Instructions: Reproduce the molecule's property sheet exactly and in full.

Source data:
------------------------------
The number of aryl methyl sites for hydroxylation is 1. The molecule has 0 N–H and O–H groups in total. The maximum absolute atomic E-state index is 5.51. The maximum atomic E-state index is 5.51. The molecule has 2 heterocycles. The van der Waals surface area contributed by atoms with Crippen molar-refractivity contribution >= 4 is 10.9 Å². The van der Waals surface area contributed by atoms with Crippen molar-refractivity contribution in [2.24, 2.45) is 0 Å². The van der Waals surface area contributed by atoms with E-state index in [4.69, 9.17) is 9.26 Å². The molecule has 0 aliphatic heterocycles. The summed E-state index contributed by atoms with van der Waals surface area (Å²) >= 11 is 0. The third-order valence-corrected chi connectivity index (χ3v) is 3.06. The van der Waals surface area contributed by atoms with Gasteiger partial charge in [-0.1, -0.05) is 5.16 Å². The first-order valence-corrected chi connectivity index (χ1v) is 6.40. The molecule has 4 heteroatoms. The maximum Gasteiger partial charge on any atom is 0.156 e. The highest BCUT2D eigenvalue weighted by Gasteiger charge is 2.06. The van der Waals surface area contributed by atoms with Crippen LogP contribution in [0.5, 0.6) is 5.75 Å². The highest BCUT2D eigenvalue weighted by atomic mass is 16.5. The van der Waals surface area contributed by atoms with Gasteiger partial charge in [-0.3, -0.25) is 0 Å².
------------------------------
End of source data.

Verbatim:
The number of aryl methyl sites for hydroxylation is 1. The molecule has 0 N–H and O–H groups in total. The maximum absolute atomic E-state index is 5.51. The maximum atomic E-state index is 5.51. The molecule has 2 heterocycles. The van der Waals surface area contributed by atoms with Crippen molar-refractivity contribution >= 4 is 10.9 Å². The van der Waals surface area contributed by atoms with Crippen molar-refractivity contribution in [2.24, 2.45) is 0 Å². The van der Waals surface area contributed by atoms with E-state index in [4.69, 9.17) is 9.26 Å². The molecule has 0 aliphatic heterocycles. The summed E-state index contributed by atoms with van der Waals surface area (Å²) >= 11 is 0. The third-order valence-corrected chi connectivity index (χ3v) is 3.06. The van der Waals surface area contributed by atoms with Gasteiger partial charge in [-0.1, -0.05) is 5.16 Å². The first-order valence-corrected chi connectivity index (χ1v) is 6.40. The molecule has 4 heteroatoms. The maximum Gasteiger partial charge on any atom is 0.156 e. The highest BCUT2D eigenvalue weighted by Gasteiger charge is 2.06. The van der Waals surface area contributed by atoms with Crippen LogP contribution in [0.5, 0.6) is 5.75 Å². The highest BCUT2D eigenvalue weighted by atomic mass is 16.5. The van der Waals surface area contributed by atoms with Gasteiger partial charge in [-0.3, -0.25) is 0 Å².